As its name suggests, the Red-necked Grebe (Podiceps grisegena) has red-brown plumage on its neck during its breeding season (at other times its neck is grey and white). Birds of this species can be found around the northern hemisphere, from the USA to China via Europe. They mainly eat aquatic insects in summer, and mainly eat fish in winter. They migrate south in cold weather to find non-frozen water to feed in.
The Horned Grebe, or Slavonian Grebe (Podiceps auritus) is named for the bright orange horn-like plumage that it develops during the breeding season. Its range is similar to that of the Red-necked Grebe, but it is classed as Vulnerable as its population has declined in recent years because of human disturbances to its breeding habitats, including turning lakes into fishing grounds. Like its cousin, it eats aquatic insects and fish, but can also catch flying insects. In colder months, these birds migrate relatively short distances to coastal areas with temperatures above freezing.
The Hooded Grebe (Podiceps gallardoi) is named for the black feathers on its head that look like a hood. This species is classed as Critically Endangered as there are fewer than 1,000 adult birds in the wild and they are found only in Argentina and Chile in South America. They breed in the Patagonian Steppe (an area of treeless plains) and migrate to the coast in winter. Conservation efforts are helping to stabilise their population numbers, but they are still at risk as their breeding success rate is very low (on average a pair raises one chick every two to three years).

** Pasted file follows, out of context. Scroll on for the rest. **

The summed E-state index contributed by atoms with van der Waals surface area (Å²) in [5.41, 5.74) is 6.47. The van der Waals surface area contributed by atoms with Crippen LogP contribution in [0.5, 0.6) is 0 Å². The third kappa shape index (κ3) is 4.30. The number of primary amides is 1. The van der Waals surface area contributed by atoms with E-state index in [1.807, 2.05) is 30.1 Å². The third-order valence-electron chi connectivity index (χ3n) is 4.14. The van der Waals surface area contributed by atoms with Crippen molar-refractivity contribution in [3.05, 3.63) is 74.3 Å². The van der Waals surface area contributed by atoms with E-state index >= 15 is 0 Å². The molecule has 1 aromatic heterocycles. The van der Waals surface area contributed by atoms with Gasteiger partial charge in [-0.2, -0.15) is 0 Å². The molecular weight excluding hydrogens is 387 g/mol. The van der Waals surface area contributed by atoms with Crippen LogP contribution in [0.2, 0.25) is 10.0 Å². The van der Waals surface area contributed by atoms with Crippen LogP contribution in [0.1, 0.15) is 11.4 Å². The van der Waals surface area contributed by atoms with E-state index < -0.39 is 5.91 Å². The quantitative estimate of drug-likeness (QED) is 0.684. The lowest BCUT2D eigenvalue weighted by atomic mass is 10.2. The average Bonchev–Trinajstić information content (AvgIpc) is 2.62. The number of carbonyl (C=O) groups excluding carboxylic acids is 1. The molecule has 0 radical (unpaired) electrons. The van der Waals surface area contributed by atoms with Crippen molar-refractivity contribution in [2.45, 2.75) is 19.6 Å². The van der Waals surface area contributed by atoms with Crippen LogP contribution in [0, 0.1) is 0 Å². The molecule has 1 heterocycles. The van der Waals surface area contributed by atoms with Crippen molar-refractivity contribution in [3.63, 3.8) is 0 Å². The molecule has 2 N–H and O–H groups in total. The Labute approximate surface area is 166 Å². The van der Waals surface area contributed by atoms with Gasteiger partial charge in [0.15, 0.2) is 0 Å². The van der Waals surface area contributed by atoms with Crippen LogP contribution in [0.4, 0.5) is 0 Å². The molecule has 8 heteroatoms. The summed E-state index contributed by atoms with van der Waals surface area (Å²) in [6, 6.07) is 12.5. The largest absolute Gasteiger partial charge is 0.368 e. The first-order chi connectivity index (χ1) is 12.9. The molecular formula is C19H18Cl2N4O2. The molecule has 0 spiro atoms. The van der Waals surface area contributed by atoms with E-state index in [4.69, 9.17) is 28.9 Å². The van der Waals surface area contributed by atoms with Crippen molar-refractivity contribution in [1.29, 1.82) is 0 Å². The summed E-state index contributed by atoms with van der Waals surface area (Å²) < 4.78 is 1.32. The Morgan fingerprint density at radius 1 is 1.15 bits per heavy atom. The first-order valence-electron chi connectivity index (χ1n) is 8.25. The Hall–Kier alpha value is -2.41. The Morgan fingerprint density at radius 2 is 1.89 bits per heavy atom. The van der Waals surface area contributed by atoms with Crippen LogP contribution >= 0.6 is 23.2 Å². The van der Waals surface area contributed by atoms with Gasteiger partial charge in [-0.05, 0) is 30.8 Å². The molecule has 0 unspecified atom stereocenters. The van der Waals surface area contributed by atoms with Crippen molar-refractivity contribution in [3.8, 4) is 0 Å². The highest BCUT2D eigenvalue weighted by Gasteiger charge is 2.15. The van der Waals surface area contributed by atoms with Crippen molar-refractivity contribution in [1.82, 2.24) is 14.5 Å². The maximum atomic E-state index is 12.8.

The Southern Silvery Grebe (Podiceps occipitalis) and the Northern Silvery Grebe (Podiceps juninenis) have dark grey plumage on their heads and backs that is streaked with silver. Originally thought to be subspecies, the two types have been classified by the IUCN as separate species since 2014. The Southern Silvery Grebe is classed as of Least Concern, as it is found in South America from Argentina and Chile to Bolivia and Paraguay. The Northern Silvery Grebe is Near Threatened, as it is found only in the north west of South America around the Andes mountains.
Great Grebes are the largest of the genus, being similar in size to an Egyptian Goose. The Great Grebe (Podiceps major) occupies a similar area in South America to that of the Silvery Grebes. It mainly eats fish, but will also eat aquatic insects, crustaceans and even the chicks of wading birds such as coots.
The Junin Grebe (Podiceps taczanowskii) is Endangered as it is found only around Lake Junin in Peru and there are estimated to be fewer than 500 adult birds left in the wild. They eat aquatic insects but their main diet is Orestias fish, which can be limited in dry weather.
Females of this species generally lay no more than two eggs each year, so it may be some time before conservation efforts lead to an increase in the population of these grebes.
There are other birds in the Podicipedidae family with 'grebe' in their names, but they are not members of the Podiceps genus. For example, the Little Grebe is Tachybaptus ruficollis, the Hoary Headed Grebe is named Poliocephalus poliocephalus and the Pied-billed Grebe is Podilymbus podiceps.